The proponents of Effective Altruism believe that if a business entity (or a person) is extremely successful it is morally obligated to donate part of its proceeds to charity to alleviate world’s ills. It is interesting that they invoke ‘moral obligation’ as a reason here – if the logic is structured this way it’s hard to find a skeptic of such an idea. But why should moral obligation, in which world’s biggest donors like to wallow, only be applicable to the ‘giving’ part? Why doesn’t anyone ponder on the moral obligation of ‘not taking it in the first place’? If you think of yourself as moral, shouldn’t you be moral all the way? That’s what this article tries to uncover.
I often criticize big charity because I find most charitable foundations to be vehicles for self-promotion rather than social change. But here I will give the benefit of the doubt to the donors and assume that their benevolent urges are really coming from a deep human need to help those less fortunate. And this is where the narrative really starts to break down.
Let’s assume, for argument’s sake, that the world’s biggest donors really do have a genuine benevolent streak. Then it would be difficult for them to ignore the way that the biggest industries (which they themselves run or have holdings in) contribute to the rise in the very poverty that they then seek to alleviate. To be honest with themselves they would have to address the disease as well, not just the symptom. But Effective Altruism absolves the current capitalist model.
The irony of Effective Altruism is that it implores individuals to use their money to procure necessities for those who desperately need them, but says nothing about the system that determines how those necessities are produced and distributed in the first place.
It is curious then that as possessors of those very necessities that people need (food, clean water, medicine), Effective Altruists fail to ponder on a much simpler solution: why not just give those resources directly to people who need it, skipping the foundations and the black-tie galas? If this is a moral obligation, as they claim, then why would this kind of ‘direct’ charity be different from writing a check after reaping the profits? Are profits the necessary and unavoidable step to being an altruistic person?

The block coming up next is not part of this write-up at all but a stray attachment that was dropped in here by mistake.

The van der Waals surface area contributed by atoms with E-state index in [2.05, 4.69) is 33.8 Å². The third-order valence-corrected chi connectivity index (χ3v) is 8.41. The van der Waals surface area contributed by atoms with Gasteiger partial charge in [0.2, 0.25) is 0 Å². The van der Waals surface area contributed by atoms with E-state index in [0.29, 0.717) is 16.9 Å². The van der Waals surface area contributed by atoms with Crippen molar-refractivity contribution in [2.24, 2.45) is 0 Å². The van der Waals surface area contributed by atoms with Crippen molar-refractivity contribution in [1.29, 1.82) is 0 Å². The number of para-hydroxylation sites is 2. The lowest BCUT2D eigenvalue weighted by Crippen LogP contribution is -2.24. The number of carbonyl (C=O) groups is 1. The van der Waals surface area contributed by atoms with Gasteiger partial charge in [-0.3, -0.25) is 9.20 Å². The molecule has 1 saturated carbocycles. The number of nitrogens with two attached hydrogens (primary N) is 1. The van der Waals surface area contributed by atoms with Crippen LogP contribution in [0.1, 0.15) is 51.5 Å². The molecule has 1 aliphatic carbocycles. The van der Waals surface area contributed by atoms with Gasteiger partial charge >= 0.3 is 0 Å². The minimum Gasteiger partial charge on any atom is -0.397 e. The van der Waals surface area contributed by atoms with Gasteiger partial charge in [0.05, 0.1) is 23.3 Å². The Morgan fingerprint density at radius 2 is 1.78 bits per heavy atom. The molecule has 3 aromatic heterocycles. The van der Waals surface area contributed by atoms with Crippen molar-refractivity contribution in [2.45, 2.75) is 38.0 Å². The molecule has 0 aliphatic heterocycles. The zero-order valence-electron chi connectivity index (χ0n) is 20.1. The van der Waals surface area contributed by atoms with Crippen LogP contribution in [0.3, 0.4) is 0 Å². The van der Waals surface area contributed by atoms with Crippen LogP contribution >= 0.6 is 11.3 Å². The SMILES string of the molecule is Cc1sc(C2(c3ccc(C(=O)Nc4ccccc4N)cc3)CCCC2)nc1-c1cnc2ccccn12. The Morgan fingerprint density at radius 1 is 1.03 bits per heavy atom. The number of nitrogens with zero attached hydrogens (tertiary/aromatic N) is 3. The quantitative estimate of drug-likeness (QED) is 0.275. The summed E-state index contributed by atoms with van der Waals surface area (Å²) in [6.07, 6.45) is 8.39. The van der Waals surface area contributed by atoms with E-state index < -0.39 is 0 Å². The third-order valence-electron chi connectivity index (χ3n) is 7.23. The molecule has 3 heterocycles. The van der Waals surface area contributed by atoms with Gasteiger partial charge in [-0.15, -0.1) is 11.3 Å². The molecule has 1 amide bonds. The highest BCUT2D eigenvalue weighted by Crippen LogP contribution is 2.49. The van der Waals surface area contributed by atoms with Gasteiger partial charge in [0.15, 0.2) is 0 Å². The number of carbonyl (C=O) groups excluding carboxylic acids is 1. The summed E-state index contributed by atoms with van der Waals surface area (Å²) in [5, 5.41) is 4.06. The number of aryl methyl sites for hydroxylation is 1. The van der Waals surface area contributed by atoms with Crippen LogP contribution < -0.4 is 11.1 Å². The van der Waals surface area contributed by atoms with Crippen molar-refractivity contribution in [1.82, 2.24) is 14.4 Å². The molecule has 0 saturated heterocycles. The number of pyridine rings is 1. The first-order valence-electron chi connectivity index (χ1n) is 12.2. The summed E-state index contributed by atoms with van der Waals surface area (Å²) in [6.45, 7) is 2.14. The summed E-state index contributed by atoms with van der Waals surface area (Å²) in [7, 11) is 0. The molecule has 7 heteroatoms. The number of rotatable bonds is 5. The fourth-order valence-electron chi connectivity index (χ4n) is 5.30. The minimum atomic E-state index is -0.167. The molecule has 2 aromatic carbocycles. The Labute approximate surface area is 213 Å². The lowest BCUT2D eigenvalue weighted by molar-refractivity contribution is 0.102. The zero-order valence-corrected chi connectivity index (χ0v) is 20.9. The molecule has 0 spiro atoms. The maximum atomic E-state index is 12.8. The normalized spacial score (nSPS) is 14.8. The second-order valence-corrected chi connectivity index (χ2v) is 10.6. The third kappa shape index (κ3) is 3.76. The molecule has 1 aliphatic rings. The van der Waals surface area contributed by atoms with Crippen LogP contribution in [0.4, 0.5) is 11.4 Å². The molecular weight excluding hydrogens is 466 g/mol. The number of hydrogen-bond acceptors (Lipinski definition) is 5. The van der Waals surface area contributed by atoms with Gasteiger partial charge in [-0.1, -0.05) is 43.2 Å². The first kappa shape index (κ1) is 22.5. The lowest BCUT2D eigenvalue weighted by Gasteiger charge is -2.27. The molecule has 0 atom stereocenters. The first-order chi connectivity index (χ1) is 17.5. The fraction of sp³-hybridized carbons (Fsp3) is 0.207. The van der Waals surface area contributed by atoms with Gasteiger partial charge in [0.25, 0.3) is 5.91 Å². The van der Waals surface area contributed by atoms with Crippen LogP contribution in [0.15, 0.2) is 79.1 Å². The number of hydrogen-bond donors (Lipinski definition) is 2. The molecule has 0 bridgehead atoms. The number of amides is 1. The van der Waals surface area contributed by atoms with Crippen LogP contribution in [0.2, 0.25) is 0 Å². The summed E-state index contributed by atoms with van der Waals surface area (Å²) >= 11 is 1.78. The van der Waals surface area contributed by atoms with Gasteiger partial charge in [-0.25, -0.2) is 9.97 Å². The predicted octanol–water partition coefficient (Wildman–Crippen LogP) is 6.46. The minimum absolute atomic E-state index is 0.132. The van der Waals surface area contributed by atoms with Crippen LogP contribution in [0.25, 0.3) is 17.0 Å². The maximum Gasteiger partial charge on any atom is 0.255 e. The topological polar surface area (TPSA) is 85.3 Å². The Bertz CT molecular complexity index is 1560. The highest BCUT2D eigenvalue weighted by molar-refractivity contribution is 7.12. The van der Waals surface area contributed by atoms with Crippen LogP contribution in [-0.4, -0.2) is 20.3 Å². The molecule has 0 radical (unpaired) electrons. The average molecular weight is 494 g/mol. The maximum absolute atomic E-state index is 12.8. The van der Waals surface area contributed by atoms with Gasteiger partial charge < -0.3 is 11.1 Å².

But that leads to a big dilemma. It is capital’s inherent trait – search for profit – that is clashing with attempts of humans trying to be good: capital will let the drowning stranger die unless it receives adequate payment. Moreover, the capital creates those drowning strangers. Further yet, capital’s commodification of necessities directly undermines the self-sufficiency of entire populations by determining how resources are allocated. As I pointed earlier on my blogpost about globalization, people who used to be self-sufficient are being priced out of the lands they used to cultivate and live off. Then they, in turn, are being sold the products that they used to produce themselves, at a premium. Sold by the very entities that later claim to be their saviors. And when they can’t afford, well, that’s where the Davos crowd comes in on a high-horse.
Meanwhile, the capitalist class is transformed into our most potent possible savior, and the moral philosophers behind it all turn into accountants and marketers for charities with pretensions of “acting now to end world poverty” and figuring out “the most good you can do.
And when people of the Third world die from hunger or disease, such a capitalist would say: “It’s not due to me, it’s due to the market.”
Rather than asking how individual consumers can guarantee the basic sustenance of millions of people, we should be questioning an economic system that only halts misery and starvation if it is profitable. Rather than solely creating an individualized “culture of giving,” we should be challenging capitalism’s institutionalized taking.